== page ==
Quill and Quire


« Back to
Book Reviews

The Wife’s Account

by Esta Spalding

The Wife’s Account is Esta Spalding’s fourth book of poetry in just over seven years. In the vividly imagistic style that has established her reputation, the collection (we are told on the dust jacket) encapsulates one year in the life of a marriage. As in Spalding’s previous work, Anchoress, the poems here are carefully sequenced and offer hints toward a coherent narrative while embracing the freedom to occasionally roam outside the story, offering glimpses of life beyond the two central characters.

Unlike Anchoress, whose elegiac narrative was told from the perspective of a male character, The Wife’s Account tempts an autobiographical reading (the book is dedicated to “Douglas” and contains frequent references to “D”). No doubt aspects of the story – whose central crisis is a miscarriage – are fictionalized, yet the book’s overriding ardent tone seems to coast on emotions so intensely private that they generally fail to seduce the reader.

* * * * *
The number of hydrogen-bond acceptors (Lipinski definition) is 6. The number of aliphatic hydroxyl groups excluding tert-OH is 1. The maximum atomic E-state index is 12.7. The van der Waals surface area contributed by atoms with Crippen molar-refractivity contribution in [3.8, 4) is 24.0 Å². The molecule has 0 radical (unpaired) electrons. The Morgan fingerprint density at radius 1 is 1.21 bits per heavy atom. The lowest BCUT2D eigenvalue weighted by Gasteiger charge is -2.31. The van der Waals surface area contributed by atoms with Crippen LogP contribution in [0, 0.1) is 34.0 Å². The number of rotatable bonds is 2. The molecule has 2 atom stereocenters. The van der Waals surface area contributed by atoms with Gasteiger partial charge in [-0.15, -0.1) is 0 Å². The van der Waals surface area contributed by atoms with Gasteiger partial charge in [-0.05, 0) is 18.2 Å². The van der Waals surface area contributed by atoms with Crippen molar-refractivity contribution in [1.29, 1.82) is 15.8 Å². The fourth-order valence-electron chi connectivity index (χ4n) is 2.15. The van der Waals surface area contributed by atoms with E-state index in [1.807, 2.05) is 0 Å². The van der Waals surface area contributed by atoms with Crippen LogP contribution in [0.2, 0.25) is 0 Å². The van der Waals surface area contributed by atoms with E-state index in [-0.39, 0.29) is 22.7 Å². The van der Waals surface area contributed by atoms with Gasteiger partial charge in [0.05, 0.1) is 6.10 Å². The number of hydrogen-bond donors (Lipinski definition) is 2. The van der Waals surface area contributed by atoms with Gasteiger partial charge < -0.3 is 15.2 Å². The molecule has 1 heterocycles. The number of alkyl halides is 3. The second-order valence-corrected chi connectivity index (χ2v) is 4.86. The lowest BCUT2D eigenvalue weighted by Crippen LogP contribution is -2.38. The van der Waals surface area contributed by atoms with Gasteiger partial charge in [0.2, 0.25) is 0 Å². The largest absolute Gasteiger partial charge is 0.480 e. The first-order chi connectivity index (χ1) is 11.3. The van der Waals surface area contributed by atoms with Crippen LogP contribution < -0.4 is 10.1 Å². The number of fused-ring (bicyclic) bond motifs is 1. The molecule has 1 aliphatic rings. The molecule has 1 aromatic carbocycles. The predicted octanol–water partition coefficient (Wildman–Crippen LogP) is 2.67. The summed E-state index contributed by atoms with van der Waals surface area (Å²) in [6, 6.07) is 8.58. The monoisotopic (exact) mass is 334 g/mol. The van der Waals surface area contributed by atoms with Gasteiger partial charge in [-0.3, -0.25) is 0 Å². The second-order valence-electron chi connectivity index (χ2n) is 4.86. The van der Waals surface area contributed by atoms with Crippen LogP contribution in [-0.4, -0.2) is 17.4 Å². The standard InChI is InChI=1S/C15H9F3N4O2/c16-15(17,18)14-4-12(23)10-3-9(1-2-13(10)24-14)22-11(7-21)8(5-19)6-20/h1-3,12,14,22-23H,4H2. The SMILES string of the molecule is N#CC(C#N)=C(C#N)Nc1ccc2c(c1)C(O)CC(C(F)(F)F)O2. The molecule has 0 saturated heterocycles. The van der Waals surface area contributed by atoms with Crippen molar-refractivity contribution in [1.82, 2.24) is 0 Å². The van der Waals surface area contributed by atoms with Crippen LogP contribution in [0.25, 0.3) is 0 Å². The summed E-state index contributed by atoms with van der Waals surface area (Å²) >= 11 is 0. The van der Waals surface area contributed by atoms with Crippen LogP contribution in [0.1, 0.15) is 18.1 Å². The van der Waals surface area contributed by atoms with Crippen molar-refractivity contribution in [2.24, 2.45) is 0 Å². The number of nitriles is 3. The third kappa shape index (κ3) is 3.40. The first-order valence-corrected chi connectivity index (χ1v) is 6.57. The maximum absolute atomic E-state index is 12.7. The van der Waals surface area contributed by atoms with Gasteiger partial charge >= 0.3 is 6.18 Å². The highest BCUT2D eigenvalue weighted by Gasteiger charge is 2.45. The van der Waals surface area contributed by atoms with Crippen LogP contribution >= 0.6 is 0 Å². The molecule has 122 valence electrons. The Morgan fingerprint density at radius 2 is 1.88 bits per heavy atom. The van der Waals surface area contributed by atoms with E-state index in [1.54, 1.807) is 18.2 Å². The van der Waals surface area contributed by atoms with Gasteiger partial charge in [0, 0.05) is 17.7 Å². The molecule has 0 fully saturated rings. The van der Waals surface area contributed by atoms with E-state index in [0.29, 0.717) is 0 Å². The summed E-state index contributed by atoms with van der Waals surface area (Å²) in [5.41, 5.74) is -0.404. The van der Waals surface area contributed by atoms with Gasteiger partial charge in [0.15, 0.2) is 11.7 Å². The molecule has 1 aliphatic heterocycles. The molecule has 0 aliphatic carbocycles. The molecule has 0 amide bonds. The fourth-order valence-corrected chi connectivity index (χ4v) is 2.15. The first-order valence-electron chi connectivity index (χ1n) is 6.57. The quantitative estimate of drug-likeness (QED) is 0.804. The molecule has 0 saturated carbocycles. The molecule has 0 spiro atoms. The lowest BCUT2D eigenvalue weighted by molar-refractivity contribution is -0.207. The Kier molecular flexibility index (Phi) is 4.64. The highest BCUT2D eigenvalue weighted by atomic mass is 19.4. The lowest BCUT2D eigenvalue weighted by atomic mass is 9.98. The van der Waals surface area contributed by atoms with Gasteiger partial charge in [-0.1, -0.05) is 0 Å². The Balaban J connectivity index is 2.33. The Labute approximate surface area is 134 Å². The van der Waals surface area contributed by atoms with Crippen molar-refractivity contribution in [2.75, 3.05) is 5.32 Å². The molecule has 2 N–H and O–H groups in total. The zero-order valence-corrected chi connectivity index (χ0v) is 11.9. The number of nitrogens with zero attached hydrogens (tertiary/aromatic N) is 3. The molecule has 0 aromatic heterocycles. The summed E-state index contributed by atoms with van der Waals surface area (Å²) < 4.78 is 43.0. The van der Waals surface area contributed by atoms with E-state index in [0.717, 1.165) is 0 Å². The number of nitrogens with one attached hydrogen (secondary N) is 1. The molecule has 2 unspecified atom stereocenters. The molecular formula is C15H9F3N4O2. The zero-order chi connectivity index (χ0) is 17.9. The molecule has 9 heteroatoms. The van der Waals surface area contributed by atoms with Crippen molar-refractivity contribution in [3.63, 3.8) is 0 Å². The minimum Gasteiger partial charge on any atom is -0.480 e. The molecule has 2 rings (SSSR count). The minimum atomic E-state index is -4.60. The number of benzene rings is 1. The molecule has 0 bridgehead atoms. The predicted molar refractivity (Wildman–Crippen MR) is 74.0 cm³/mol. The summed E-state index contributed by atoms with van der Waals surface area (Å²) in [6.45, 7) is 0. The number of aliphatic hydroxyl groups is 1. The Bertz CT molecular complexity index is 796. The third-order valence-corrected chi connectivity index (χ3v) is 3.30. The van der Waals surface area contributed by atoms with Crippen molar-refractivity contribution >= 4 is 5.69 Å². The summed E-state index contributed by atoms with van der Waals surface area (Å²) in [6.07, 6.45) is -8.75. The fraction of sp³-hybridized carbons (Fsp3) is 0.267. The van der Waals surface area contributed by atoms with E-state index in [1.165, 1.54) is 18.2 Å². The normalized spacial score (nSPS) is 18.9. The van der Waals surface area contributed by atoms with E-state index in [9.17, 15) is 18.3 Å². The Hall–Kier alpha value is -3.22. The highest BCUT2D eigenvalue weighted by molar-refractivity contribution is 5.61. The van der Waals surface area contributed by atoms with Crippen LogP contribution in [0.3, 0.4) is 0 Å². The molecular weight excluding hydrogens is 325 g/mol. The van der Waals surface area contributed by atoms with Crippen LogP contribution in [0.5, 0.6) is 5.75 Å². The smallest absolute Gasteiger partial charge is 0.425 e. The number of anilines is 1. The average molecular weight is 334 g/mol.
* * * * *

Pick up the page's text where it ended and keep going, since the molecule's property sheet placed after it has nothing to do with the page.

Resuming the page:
Many passages only distanced me from the feelings being described: “Nothing love/could make me leave/you nothing,” and “oh the parting/oh the sea battering its slow/swollen heart.” In other poems, a layering of non sequiturs – a tactic that, when used effectively, can expose intensity through casually tossed-off remarks – reads as, well, remarks casually tossed off: “Our daughter’s hair was cornsilk./I want you back./Flies in the kitchen./Dog asleep since before/you left./Nothing’s as easy/as despair./Most of the sugar’s stuck/to the bottom of the glass.” I turned the page expecting perhaps more, only to find that these were the poem’s concluding lines – a sure sign of stylistic backfire.

Given that marital love is the book’s central theme, it’s ironic that the most successful poems avoid apostrophized adoration. Spalding has a knack for whittling poetic meanings from unlikely vignettes. In “Interior,” a refreshingly acerbic resolution comes of pairing the memory of a childhood hike with one in adulthood. Here a keen, detached eye is at work: “Pine trees, like enlarged air fresheners.” If only that eye had stayed open when looking at love.